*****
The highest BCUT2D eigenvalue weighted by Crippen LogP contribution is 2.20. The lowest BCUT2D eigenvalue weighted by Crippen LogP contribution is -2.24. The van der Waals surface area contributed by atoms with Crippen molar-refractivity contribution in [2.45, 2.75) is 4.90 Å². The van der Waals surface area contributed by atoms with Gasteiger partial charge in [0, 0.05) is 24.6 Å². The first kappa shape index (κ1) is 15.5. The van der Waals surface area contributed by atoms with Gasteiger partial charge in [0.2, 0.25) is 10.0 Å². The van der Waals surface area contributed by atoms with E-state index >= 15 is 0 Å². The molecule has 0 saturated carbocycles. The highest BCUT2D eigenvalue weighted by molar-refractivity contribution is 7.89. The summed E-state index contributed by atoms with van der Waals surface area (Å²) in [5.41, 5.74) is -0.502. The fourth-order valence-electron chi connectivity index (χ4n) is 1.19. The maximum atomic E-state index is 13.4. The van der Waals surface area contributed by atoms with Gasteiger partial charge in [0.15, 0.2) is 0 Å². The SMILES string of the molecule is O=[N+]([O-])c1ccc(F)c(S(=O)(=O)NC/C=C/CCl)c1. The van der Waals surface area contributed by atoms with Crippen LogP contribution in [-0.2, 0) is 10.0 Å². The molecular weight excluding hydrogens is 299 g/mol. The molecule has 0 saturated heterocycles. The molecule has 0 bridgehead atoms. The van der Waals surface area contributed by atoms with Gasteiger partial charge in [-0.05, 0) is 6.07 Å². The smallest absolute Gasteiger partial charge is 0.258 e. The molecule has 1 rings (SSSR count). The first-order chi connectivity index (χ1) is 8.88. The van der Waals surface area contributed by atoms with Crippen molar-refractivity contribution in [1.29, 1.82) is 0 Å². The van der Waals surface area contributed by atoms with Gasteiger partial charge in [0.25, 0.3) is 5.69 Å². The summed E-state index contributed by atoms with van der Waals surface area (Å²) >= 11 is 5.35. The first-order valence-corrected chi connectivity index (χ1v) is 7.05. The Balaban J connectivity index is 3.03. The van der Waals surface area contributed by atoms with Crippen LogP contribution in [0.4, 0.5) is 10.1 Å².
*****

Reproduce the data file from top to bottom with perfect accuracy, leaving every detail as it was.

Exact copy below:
The highest BCUT2D eigenvalue weighted by Crippen LogP contribution is 2.20. The lowest BCUT2D eigenvalue weighted by Crippen LogP contribution is -2.24. The van der Waals surface area contributed by atoms with Crippen molar-refractivity contribution in [2.45, 2.75) is 4.90 Å². The van der Waals surface area contributed by atoms with Gasteiger partial charge in [0, 0.05) is 24.6 Å². The first kappa shape index (κ1) is 15.5. The van der Waals surface area contributed by atoms with Gasteiger partial charge in [0.2, 0.25) is 10.0 Å². The van der Waals surface area contributed by atoms with E-state index >= 15 is 0 Å². The molecule has 0 saturated carbocycles. The highest BCUT2D eigenvalue weighted by molar-refractivity contribution is 7.89. The summed E-state index contributed by atoms with van der Waals surface area (Å²) in [5.41, 5.74) is -0.502. The fourth-order valence-electron chi connectivity index (χ4n) is 1.19. The maximum atomic E-state index is 13.4. The van der Waals surface area contributed by atoms with Gasteiger partial charge in [0.15, 0.2) is 0 Å². The SMILES string of the molecule is O=[N+]([O-])c1ccc(F)c(S(=O)(=O)NC/C=C/CCl)c1. The van der Waals surface area contributed by atoms with Crippen LogP contribution in [-0.2, 0) is 10.0 Å². The molecular weight excluding hydrogens is 299 g/mol. The molecule has 0 saturated heterocycles. The molecule has 0 bridgehead atoms. The van der Waals surface area contributed by atoms with Gasteiger partial charge in [-0.05, 0) is 6.07 Å². The smallest absolute Gasteiger partial charge is 0.258 e. The molecule has 1 rings (SSSR count). The first-order chi connectivity index (χ1) is 8.88. The van der Waals surface area contributed by atoms with Crippen molar-refractivity contribution in [1.29, 1.82) is 0 Å². The van der Waals surface area contributed by atoms with Gasteiger partial charge in [0.25, 0.3) is 5.69 Å². The summed E-state index contributed by atoms with van der Waals surface area (Å²) >= 11 is 5.35. The first-order valence-corrected chi connectivity index (χ1v) is 7.05. The Balaban J connectivity index is 3.03. The van der Waals surface area contributed by atoms with Crippen LogP contribution in [0.4, 0.5) is 10.1 Å².